Then there’s the display. Lenovo uses a touchscreen on this 11-incher and everything works as expected on this front. It doesn’t include a digitizer or proper pen support, but I haven’t encountered any glitches when swiping and and tapping with my fingers. The hinges keep the display firmly in place and have a significant impact on the overall experience.
However, Lenovo went for an 11-inch 1366 x 768 px TN panel for this device, which translates in rather poor viewing angles, color reproduction, brightness and contrast, as you can see in the results below (taken with the Spyder4 Elite).
- Panel HardwareID: BOE NT116WHM-N11;
- Coverage: 64% sRGB, 46% NTSC, 48% AdobeRGB;
- measured gamma: 2.0;
- max brightness in the middle of the screen: 187 cd/m2 on power;
- contrast at max brightness: 90:1 (?);
- white point: 7200 K;
- black on max brightness: 2.12 cd/m2;
- average DeltaE: 9.55 uncalibrated, 2.38 calibrated .
How do these translate in everyday use? Well, the screen is dim, and because of its glossy finish, it barely usable in any bright-light environments or outdoor use. The viewing angles are somewhat limited, but they are better than on most TN panels, so as long as you look at the screen straight on or from a medium lateral angle, they won’t bother you much. The colors on the other hand are skewed rather badly, especially the Reds and the Blues. A calibration run helps somewhat, but don’t expect to perform any color accurate work on this thing.
It’s true that similar 11-inchers offer the same kind of displays, especially around the $300 price-point. If you’re willing to spend around $100 more for your computer, you can get 11-incher with way better IPS panels, like the Dell Inspiron 11 3000. We’ll talk about it further down, in the Competitors section.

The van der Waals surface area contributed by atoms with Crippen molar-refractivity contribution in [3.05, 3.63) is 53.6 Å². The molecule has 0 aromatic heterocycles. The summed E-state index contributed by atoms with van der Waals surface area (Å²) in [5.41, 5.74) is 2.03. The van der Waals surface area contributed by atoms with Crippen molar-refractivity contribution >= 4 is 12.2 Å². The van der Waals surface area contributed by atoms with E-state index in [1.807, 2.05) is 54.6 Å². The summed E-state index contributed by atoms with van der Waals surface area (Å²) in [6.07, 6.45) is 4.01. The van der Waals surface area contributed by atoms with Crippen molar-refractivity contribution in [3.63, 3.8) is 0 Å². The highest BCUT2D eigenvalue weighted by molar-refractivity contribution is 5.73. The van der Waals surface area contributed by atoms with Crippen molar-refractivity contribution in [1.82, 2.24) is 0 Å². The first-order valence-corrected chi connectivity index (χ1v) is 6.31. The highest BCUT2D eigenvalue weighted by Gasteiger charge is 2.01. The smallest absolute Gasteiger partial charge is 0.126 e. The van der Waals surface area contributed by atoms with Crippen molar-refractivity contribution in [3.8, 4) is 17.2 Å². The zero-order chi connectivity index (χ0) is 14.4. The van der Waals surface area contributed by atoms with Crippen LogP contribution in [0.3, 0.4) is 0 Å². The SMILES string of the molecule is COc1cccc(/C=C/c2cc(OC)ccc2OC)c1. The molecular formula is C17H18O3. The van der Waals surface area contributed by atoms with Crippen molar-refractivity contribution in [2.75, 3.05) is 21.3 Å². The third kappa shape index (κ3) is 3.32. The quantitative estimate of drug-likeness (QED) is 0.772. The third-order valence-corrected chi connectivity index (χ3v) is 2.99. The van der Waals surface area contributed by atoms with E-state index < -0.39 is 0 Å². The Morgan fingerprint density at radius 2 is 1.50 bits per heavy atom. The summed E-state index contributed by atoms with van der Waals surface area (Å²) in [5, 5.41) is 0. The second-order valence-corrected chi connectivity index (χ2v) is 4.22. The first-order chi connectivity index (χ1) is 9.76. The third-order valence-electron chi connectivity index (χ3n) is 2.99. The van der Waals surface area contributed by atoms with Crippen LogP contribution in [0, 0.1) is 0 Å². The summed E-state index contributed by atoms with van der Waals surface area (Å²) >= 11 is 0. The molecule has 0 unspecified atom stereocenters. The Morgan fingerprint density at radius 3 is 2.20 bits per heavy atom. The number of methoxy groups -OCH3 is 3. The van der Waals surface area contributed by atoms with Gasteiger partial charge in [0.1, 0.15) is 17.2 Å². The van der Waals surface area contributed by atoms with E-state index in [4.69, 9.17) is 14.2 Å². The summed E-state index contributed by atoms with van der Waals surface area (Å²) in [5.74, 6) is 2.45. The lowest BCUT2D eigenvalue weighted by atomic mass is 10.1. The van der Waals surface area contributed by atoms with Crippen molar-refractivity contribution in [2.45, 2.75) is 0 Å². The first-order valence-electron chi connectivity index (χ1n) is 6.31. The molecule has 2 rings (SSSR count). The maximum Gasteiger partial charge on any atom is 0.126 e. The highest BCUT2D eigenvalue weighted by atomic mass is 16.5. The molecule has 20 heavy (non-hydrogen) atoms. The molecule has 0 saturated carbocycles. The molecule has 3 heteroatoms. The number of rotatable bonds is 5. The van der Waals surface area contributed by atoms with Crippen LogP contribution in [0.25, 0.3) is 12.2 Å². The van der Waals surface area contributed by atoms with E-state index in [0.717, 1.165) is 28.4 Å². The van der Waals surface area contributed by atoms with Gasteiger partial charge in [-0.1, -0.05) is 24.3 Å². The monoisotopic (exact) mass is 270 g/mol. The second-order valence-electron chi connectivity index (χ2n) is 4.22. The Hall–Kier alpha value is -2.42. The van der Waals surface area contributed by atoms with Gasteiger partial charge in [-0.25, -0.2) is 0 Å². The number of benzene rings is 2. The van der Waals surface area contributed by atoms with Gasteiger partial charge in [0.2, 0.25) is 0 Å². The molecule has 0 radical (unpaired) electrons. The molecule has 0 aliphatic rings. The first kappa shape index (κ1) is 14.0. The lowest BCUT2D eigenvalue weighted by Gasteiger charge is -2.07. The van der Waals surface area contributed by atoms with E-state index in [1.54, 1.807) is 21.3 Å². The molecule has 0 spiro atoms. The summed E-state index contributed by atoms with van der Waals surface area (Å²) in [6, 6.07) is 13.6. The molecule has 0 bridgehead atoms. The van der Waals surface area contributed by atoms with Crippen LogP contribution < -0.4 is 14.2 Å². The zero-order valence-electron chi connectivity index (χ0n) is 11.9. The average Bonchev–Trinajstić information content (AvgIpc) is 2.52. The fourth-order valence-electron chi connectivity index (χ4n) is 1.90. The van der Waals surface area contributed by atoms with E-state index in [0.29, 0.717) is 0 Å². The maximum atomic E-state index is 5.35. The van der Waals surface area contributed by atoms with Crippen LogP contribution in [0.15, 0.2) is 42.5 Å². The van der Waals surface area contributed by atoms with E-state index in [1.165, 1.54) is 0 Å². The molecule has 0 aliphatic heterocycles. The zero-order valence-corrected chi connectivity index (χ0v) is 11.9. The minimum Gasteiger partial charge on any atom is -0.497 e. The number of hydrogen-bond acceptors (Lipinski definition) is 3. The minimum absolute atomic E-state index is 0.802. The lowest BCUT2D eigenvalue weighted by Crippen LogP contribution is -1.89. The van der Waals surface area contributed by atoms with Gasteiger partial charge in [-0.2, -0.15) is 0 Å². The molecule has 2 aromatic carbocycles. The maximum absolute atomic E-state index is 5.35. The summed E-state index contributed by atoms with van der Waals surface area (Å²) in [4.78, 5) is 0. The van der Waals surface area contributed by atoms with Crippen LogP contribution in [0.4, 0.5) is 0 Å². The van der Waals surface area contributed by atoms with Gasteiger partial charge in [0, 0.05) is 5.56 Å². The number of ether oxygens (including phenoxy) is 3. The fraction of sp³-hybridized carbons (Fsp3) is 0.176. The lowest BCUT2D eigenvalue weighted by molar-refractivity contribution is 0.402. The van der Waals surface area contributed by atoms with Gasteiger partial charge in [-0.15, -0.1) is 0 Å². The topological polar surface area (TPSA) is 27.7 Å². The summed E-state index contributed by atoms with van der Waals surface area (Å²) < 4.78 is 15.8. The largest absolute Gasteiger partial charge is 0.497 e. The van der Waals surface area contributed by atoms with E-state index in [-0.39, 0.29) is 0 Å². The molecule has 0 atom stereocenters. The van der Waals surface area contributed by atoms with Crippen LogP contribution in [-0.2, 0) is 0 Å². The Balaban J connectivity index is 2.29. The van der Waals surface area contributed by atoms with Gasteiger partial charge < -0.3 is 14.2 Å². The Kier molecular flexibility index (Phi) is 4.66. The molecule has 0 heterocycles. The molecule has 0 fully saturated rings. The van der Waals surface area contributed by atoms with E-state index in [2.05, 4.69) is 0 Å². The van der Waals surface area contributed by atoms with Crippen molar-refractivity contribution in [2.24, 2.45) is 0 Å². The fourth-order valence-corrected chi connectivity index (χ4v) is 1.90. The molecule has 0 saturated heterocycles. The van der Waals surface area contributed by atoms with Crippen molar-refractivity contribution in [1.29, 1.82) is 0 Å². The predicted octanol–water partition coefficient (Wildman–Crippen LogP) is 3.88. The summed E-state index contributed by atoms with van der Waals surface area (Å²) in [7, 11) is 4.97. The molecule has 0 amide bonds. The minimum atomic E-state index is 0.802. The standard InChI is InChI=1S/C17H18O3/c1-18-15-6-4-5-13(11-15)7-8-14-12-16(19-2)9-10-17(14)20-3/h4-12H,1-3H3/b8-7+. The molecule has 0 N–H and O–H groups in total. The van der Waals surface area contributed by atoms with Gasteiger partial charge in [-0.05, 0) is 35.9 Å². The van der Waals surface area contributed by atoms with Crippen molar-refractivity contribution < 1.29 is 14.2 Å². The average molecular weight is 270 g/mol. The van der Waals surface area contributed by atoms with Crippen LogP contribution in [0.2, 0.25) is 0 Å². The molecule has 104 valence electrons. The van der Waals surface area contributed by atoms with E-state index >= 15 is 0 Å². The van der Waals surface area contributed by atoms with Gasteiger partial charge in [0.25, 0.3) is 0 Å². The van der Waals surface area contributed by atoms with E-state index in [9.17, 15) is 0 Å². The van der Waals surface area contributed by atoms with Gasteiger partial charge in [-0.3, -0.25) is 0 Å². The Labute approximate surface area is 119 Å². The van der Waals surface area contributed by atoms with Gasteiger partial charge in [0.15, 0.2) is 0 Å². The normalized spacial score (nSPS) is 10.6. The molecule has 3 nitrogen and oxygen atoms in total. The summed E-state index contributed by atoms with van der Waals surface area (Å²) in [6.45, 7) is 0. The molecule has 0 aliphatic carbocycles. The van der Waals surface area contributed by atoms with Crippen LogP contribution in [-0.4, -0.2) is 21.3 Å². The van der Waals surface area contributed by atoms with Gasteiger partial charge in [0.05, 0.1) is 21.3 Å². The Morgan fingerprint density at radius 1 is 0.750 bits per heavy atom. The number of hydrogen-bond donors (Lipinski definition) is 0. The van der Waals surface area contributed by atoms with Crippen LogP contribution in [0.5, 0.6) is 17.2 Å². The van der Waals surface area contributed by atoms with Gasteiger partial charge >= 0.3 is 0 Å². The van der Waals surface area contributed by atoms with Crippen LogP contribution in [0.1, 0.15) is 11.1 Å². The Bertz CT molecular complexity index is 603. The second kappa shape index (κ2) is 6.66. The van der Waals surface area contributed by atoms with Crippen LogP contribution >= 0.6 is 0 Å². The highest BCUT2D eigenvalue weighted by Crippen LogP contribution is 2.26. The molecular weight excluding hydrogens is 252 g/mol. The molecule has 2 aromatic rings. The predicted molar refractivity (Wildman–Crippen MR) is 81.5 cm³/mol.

Hardware, performance and upgrade options
Hardware wise, this version of the Lenovo Yoga 300 11 is built on an Intel BayTrail-M platform, with a Pentium N3540 processor, 8 GB of RAM and a 1 TB HDD. The storage unit is upgradeable, but the RAM is not, so if you’ll buy one of the versions with only 2 or 4 GB of RAM you’ll be stuck with it for good.
With such hardware, the Yoga 300 11 is not going to be a performer, but it was never designed as one. It was meant to handle light everyday tasks, while running quiet (this is a fanless platform) and cool. And it will get the job done as long as you stick to browsing with a few tabs open, watching movies or stream clips from Youtube and Netflix in 1080p, editing Office documents, listening to music and so on.
This little fellow can handle some multitasking as well, but don’t try to run too many things at once or it will choke. In other words, if you’ll keep to basic tasks and be patient when the occasional sluggishness will occur, you’ll get along fine with this computer.